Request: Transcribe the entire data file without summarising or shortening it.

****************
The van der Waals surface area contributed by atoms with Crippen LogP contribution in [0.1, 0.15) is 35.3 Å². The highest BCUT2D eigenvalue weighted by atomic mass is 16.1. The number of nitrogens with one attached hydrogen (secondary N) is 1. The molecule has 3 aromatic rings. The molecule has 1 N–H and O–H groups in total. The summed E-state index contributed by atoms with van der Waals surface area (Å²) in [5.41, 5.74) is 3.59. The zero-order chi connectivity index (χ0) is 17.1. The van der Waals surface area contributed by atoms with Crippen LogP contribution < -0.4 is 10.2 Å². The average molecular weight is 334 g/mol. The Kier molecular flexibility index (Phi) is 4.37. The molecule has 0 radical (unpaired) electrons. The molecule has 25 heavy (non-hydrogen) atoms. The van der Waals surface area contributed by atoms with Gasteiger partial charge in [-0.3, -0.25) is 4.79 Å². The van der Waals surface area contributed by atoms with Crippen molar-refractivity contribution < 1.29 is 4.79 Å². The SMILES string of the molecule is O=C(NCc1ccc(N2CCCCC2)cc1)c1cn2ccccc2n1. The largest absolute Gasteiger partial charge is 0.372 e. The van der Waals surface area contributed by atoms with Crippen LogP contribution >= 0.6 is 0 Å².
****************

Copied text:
The van der Waals surface area contributed by atoms with Crippen LogP contribution in [0.1, 0.15) is 35.3 Å². The highest BCUT2D eigenvalue weighted by atomic mass is 16.1. The number of nitrogens with one attached hydrogen (secondary N) is 1. The molecule has 3 aromatic rings. The molecule has 1 N–H and O–H groups in total. The summed E-state index contributed by atoms with van der Waals surface area (Å²) in [5.41, 5.74) is 3.59. The zero-order chi connectivity index (χ0) is 17.1. The van der Waals surface area contributed by atoms with Crippen LogP contribution < -0.4 is 10.2 Å². The average molecular weight is 334 g/mol. The Kier molecular flexibility index (Phi) is 4.37. The molecule has 0 radical (unpaired) electrons. The molecule has 25 heavy (non-hydrogen) atoms. The van der Waals surface area contributed by atoms with Gasteiger partial charge in [-0.3, -0.25) is 4.79 Å². The van der Waals surface area contributed by atoms with Crippen molar-refractivity contribution < 1.29 is 4.79 Å². The SMILES string of the molecule is O=C(NCc1ccc(N2CCCCC2)cc1)c1cn2ccccc2n1. The largest absolute Gasteiger partial charge is 0.372 e. The van der Waals surface area contributed by atoms with Crippen LogP contribution >= 0.6 is 0 Å².